London

Harry Roberts: Police killer released from prison

Harry Roberts

Notorious police killer Harry Roberts has been released from prison.

Roberts, now 78, was jailed for life for murdering three unarmed officers in Shepherd's Bush, west London, in 1966.

Met Police Federation chairman John Tully called his release "sickening", and victims' relatives have previously condemned plans to release him.

Roberts was released from Littlehey Prison in Cambridgeshire on Tuesday. It is thought that he will now be closely monitored.

Media playback is unsupported on your device
Media captionGillian Wombwell: "It's a life sentence for us"

The police officers were shot when they approached a van containing Roberts and two other gang members, John Duddy and John Witney, following an armed robbery.

Sgt Christopher Head, 30, and 25-year-old Det Con David Wombwell were shot by Roberts, while PC Geoffrey Fox, 41, was killed by Duddy.

The gang had been been sitting in the van near Wormwood Scrubs prison when the policemen approached to ask questions.

Roberts was convicted of murder in relation to all three deaths. He was given a 30-year minimum sentence and served 48 years.

Image copyright PA
Image caption PC Geoffrey Fox, Det Con David Wombwell and Sgt Christopher Head were murdered in 1966

Analysis

By Danny Shaw, BBC home affairs correspondent

The release of Harry Roberts presents unprecedented challenges for the authorities charged with monitoring him.

I can't recall anyone else who has been freed after spending so long in prison - in Roberts's case, 48 years.

His first months are likely to be spent under close supervision in a hostel for released prisoners and offenders on bail, known as an "approved premises".

He will be required to stay in close touch with probation officers and, in the early days at least, he'll be advised to keep his trips out of the hostel simple and to avoid crowded areas.

It is thought the authorities considered giving Roberts a new identity, for his own protection, but decided against it.

Perhaps they were worried there would be a public backlash over a perception that one of Britain's most notorious killers was being given special treatment.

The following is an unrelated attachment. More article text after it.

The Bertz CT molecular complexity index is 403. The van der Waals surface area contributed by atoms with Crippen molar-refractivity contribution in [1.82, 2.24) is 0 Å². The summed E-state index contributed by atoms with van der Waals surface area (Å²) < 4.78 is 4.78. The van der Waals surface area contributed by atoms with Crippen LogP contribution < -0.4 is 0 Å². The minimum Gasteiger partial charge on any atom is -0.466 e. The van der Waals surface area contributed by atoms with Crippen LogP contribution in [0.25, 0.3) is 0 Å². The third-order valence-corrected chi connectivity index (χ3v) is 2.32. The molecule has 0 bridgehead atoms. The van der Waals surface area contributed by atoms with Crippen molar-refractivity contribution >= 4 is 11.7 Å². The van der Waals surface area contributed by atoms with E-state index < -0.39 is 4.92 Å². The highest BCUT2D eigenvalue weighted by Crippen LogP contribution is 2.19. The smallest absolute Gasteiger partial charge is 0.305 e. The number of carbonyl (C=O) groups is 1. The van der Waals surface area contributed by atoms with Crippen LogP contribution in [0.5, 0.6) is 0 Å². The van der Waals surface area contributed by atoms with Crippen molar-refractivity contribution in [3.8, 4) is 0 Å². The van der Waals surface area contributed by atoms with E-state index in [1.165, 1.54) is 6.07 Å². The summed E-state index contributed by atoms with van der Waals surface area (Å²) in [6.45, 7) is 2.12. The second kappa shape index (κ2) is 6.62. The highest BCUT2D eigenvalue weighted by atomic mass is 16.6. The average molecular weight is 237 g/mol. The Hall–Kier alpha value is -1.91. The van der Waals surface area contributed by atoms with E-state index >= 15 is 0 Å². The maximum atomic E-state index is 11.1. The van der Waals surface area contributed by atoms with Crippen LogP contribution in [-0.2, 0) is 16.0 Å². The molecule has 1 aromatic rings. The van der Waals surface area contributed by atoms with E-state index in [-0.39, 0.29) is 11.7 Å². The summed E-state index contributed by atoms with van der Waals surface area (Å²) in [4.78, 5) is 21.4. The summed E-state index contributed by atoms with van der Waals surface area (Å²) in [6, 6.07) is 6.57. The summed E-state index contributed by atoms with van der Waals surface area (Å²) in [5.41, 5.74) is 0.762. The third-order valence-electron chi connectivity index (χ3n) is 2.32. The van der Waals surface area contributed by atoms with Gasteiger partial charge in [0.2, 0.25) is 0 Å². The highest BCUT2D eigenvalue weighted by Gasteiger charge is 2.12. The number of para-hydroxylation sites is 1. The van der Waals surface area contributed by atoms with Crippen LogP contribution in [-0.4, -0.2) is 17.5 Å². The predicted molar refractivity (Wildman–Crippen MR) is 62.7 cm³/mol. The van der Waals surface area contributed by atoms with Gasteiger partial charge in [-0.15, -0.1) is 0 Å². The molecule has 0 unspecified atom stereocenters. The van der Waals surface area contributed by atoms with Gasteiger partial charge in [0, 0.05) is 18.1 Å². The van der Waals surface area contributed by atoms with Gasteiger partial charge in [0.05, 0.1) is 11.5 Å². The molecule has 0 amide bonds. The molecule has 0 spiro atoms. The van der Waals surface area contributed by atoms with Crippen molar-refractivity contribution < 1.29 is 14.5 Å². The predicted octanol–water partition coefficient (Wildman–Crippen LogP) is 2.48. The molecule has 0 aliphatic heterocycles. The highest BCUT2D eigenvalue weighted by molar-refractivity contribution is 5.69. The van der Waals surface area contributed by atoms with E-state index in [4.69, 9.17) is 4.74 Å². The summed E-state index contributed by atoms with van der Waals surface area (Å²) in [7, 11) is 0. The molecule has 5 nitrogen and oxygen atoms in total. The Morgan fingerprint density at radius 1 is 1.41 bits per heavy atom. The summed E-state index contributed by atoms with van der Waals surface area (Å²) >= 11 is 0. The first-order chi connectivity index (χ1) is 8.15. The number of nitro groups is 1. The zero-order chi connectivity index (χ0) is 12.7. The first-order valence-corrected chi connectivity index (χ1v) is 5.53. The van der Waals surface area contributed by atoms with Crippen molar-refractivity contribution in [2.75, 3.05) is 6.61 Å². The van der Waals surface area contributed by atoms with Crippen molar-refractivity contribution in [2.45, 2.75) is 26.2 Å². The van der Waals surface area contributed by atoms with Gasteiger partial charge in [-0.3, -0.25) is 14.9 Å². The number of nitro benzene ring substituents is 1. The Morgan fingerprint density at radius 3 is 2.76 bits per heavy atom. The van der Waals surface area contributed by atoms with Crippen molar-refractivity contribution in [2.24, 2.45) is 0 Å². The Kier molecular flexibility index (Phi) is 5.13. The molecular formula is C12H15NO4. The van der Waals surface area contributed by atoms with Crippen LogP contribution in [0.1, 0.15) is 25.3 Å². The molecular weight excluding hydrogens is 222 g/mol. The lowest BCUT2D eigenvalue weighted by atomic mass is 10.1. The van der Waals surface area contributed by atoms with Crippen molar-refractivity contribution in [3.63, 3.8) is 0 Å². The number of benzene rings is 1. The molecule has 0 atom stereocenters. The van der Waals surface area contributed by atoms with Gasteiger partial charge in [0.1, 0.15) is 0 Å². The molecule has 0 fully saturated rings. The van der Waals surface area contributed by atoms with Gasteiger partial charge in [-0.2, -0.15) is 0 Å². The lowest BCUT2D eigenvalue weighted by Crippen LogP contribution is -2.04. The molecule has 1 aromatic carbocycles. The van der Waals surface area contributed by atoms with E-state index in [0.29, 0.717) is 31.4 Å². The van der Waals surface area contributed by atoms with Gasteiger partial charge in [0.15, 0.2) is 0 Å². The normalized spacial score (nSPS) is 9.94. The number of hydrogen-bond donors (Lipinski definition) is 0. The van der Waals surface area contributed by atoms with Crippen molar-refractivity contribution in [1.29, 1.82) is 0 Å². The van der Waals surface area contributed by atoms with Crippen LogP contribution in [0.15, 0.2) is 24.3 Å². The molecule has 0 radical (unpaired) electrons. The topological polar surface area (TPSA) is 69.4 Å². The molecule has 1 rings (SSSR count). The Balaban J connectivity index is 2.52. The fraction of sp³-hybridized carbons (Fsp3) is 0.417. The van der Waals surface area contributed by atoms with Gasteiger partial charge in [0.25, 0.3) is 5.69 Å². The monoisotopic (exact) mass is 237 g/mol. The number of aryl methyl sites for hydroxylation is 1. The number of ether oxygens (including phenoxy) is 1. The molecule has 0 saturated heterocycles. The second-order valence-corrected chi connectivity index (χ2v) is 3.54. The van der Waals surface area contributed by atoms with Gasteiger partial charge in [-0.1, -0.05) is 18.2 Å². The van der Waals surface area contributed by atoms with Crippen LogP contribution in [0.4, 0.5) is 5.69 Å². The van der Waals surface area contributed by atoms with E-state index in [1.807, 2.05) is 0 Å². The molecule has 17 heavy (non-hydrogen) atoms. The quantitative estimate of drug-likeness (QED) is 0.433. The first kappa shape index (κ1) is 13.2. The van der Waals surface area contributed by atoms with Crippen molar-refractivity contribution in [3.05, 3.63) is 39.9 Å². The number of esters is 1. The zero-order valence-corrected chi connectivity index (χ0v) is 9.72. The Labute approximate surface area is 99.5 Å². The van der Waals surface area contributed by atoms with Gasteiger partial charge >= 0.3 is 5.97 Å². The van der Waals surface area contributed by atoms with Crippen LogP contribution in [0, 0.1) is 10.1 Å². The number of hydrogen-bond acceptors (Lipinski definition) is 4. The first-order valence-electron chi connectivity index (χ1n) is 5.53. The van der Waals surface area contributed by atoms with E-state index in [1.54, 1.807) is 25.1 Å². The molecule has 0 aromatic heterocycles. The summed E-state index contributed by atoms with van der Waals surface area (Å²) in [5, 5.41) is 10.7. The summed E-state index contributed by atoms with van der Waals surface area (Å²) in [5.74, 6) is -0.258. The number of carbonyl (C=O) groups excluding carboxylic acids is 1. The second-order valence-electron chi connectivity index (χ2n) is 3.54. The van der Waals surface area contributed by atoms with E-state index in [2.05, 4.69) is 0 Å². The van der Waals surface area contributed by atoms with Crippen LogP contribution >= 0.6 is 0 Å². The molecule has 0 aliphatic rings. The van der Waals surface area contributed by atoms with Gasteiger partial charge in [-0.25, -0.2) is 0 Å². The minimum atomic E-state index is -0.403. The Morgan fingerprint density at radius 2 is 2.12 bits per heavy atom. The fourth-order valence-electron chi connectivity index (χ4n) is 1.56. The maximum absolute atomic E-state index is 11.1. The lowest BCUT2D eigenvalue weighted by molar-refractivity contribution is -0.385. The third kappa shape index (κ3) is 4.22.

The Ministry of Justice said it did not comment on individual cases, but said there were "public protection arrangements" in place to manage released prisoners.

"Offenders on life sentences are subject to strict controls for as long as their risk requires them," a spokesman said.

"If they fail to comply with these conditions they can be immediately returned to prison."

When asked about the case, Lord Thomas, Lord Chief Justice of England and Wales, said a legal structure was in place and "we have to respect it entirely".

He said it was for judges to pass sentence then for the Parole Board to "assess risk" when considering whether to release a prisoner.

Image copyright PA
Image caption The officers were killed after approaching a van containing Roberts and his two accomplices

Steve White, chairman of the Police Federation of England and Wales, which represents officers, told BBC Radio 5 live: "Police officers up and down the country will be absolutely furious and disgusted that Harry Roberts has been released."

He said he had written to Home Secretary Theresa May asking her to keep her promise to impose whole-of-life sentences on people who kill police officers - though legislation currently going through Parliament will not apply to criminals who have already been sentenced.

Reacting last month to news Roberts was to be released, Mandy Fox, daughter of PC Fox, branded the decision a "disgrace".

Gillian Wombwell, widow of Det Con Wombwell, said: "Our sentence is for life and so should his be."

Image copyright PA
Image caption The funeral of the officers drew crowds to the streets in 1966
Image copyright Getty Images

Roberts was on the run for 90 days after the murders, using his Army jungle training to camp out in Hertfordshire, where he was eventually arrested.

Image copyright PA
Image caption Roberts is thought to have spent his last night on the run in a barn belonging to William Morris (pictured)

Witney and Duddy were both given life sentences. Witney was released on licence in 1991 after serving nearly 25 years, but was found murdered in Bristol eight years later. Duddy has also died.

More on this story

Related Internet links

The BBC is not responsible for the content of external Internet sites